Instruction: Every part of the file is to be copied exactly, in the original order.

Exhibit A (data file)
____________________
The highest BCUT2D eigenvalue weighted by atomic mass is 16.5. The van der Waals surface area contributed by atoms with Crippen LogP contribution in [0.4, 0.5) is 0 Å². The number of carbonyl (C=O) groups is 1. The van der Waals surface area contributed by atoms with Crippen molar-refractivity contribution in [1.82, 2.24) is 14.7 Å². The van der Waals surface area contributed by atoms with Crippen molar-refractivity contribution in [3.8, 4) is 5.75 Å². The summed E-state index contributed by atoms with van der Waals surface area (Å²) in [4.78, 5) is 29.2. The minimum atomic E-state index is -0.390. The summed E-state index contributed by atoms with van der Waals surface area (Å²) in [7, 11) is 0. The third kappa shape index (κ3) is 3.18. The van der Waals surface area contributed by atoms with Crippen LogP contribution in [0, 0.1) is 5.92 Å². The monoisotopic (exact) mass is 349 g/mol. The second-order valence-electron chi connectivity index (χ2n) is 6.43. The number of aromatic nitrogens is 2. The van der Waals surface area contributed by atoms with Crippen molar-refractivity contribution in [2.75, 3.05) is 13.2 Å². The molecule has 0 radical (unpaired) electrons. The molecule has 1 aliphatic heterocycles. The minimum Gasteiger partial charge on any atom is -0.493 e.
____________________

The highest BCUT2D eigenvalue weighted by atomic mass is 16.5. The van der Waals surface area contributed by atoms with Crippen LogP contribution in [0.4, 0.5) is 0 Å². The number of carbonyl (C=O) groups is 1. The van der Waals surface area contributed by atoms with Crippen molar-refractivity contribution in [1.82, 2.24) is 14.7 Å². The van der Waals surface area contributed by atoms with Crippen molar-refractivity contribution in [3.8, 4) is 5.75 Å². The summed E-state index contributed by atoms with van der Waals surface area (Å²) in [4.78, 5) is 29.2. The minimum atomic E-state index is -0.390. The summed E-state index contributed by atoms with van der Waals surface area (Å²) in [7, 11) is 0. The third kappa shape index (κ3) is 3.18. The van der Waals surface area contributed by atoms with Crippen LogP contribution in [0, 0.1) is 5.92 Å². The monoisotopic (exact) mass is 349 g/mol. The second-order valence-electron chi connectivity index (χ2n) is 6.43. The number of aromatic nitrogens is 2. The van der Waals surface area contributed by atoms with Crippen molar-refractivity contribution in [2.75, 3.05) is 13.2 Å². The molecule has 0 radical (unpaired) electrons. The molecule has 1 aliphatic heterocycles. The minimum Gasteiger partial charge on any atom is -0.493 e.